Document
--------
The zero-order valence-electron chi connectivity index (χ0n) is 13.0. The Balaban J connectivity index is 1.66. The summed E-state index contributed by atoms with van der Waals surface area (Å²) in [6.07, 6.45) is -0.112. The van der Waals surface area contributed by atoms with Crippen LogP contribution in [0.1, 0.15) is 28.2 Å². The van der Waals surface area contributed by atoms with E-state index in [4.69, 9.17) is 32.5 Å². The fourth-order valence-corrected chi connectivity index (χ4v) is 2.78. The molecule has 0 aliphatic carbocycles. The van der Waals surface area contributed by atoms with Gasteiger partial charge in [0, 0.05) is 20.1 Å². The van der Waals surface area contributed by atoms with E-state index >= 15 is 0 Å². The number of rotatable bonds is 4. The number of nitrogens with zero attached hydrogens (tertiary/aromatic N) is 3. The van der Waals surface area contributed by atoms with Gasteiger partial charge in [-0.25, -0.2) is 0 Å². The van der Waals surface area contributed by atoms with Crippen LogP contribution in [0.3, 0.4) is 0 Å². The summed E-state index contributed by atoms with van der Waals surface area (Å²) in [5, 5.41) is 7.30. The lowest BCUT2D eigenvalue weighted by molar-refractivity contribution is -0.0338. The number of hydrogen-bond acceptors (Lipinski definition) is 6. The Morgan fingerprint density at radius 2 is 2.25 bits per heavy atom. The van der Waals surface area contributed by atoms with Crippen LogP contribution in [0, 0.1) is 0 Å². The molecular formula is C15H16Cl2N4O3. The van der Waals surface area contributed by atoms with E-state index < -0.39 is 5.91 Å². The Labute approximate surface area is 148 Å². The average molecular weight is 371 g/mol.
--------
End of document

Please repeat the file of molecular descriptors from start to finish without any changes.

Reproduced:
The zero-order valence-electron chi connectivity index (χ0n) is 13.0. The Balaban J connectivity index is 1.66. The summed E-state index contributed by atoms with van der Waals surface area (Å²) in [6.07, 6.45) is -0.112. The van der Waals surface area contributed by atoms with Crippen LogP contribution in [0.1, 0.15) is 28.2 Å². The van der Waals surface area contributed by atoms with E-state index in [4.69, 9.17) is 32.5 Å². The fourth-order valence-corrected chi connectivity index (χ4v) is 2.78. The molecule has 0 aliphatic carbocycles. The van der Waals surface area contributed by atoms with Gasteiger partial charge in [0, 0.05) is 20.1 Å². The van der Waals surface area contributed by atoms with E-state index >= 15 is 0 Å². The number of rotatable bonds is 4. The number of nitrogens with zero attached hydrogens (tertiary/aromatic N) is 3. The van der Waals surface area contributed by atoms with Gasteiger partial charge in [-0.25, -0.2) is 0 Å². The van der Waals surface area contributed by atoms with Crippen LogP contribution in [0.3, 0.4) is 0 Å². The summed E-state index contributed by atoms with van der Waals surface area (Å²) in [5, 5.41) is 7.30. The lowest BCUT2D eigenvalue weighted by molar-refractivity contribution is -0.0338. The number of hydrogen-bond acceptors (Lipinski definition) is 6. The Morgan fingerprint density at radius 2 is 2.25 bits per heavy atom. The van der Waals surface area contributed by atoms with Crippen LogP contribution in [0, 0.1) is 0 Å². The molecular formula is C15H16Cl2N4O3. The van der Waals surface area contributed by atoms with E-state index < -0.39 is 5.91 Å². The Labute approximate surface area is 148 Å². The average molecular weight is 371 g/mol.